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Today's Stichomancy for Nicole Kidman

The first excerpt represents the element of Air. It speaks of mental influences and the process of thought, and is drawn from A Child's Garden of Verses by Robert Louis Stevenson:

It wears an altered face And shields a stranger race. The river, on from mill to mill, Flows past our childhood's garden still; But ah! we children never more Shall watch it from the water-door! Below the yew--it still is there-- Our phantom voices haunt the air As we were still at play, And I can hear them call and say: "How far is it to Babylon?"

A Child's Garden of Verses
The second excerpt represents the element of Fire. It speaks of emotional influences and base passions, and is drawn from The Outlaw of Torn by Edgar Rice Burroughs:

black bolt the mighty Sir Mortimer struck the other horse full upon the shoulder, and man and steed rolled in the dust of the roadway.

The knight arose, unhurt, and Norman of Torn dis- mounted to give fair battle upon even terms. Though handicapped by the weight of his armor the knight also had the advantage of its protection, so that the two fought furiously for several minutes without either gain- ing an advantage.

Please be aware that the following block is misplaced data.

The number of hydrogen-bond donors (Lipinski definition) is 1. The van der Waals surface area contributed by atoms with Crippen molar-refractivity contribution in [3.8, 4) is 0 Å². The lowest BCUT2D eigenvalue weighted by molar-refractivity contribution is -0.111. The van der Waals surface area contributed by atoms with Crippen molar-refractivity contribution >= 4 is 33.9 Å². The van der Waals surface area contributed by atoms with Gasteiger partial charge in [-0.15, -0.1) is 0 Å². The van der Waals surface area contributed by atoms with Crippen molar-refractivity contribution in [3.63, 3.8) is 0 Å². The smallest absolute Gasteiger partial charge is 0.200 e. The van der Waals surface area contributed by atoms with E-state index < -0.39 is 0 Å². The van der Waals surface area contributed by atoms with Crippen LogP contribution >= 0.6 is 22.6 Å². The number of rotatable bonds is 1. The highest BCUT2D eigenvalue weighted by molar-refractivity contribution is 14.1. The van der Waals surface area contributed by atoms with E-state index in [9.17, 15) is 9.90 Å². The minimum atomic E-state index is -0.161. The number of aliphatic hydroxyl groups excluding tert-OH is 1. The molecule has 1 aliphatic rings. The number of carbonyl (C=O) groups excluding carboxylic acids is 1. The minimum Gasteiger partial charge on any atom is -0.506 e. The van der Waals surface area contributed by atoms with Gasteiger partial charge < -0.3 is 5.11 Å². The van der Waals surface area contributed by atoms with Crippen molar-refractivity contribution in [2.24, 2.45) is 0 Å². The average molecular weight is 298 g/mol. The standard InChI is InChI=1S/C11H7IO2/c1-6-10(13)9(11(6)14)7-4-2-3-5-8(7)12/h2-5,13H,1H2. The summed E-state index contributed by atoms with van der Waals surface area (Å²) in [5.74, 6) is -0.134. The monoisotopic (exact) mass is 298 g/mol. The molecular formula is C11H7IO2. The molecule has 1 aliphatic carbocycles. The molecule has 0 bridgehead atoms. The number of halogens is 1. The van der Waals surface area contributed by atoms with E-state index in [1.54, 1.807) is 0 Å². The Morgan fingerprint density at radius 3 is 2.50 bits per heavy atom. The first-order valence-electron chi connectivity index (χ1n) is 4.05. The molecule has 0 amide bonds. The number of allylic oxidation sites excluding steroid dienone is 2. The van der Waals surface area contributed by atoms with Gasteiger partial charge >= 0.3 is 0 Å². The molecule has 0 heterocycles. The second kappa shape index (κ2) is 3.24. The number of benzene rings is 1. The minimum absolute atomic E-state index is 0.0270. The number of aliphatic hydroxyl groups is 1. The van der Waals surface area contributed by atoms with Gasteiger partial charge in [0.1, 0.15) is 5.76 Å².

The girl sat motionless and wide-eyed at the side of the road watching every move of the two contestants.

The Outlaw of Torn
The third excerpt represents the element of Water. It speaks of pure spiritual influences and feelings of love, and is drawn from The Dynamiter by Robert Louis Stevenson and Fanny Van De Grift Stevenson:

of mine.'

'Alas, you do not know to what you condemn me,' cried the other. 'But I at least will have no hand in it.' With these words he carried his hand to his pocket, hastily swallowed the contents of a phial, and, with the very act, reeled back and fell across his chair upon the floor. The prince left his place and came and stood above him, where he lay convulsed upon the carpet. 'Poor moth!' I heard his highness murmur. 'Alas, poor moth! must we again inquire which is the more fatal - weakness or wickedness? And can a sympathy with ideas, surely not ignoble in themselves, conduct a man to

The fourth excerpt represents the element of Earth. It speaks of physical influences and the impact of the unseen on the visible world, and is drawn from The Country of the Pointed Firs by Sarah Orne Jewett:

waiter or two adorned the shelves. These, with a few daguerreotypes in a little square pile, had the closet to themselves, and I was conscious of much pleasure in seeing them. One is shown over many a house in these days where the interest may be more complex, but not more definite.

"Those were her best things, poor dear," said Elijah as he locked the door again. "She told me that last summer before she was taken away that she couldn't think o' anything more she wanted, there was everything in the house, an' all her rooms was furnished pretty. I was goin' over to the Port, an' inquired for errands. I used to ask her to say what she wanted, cost or no cost--she was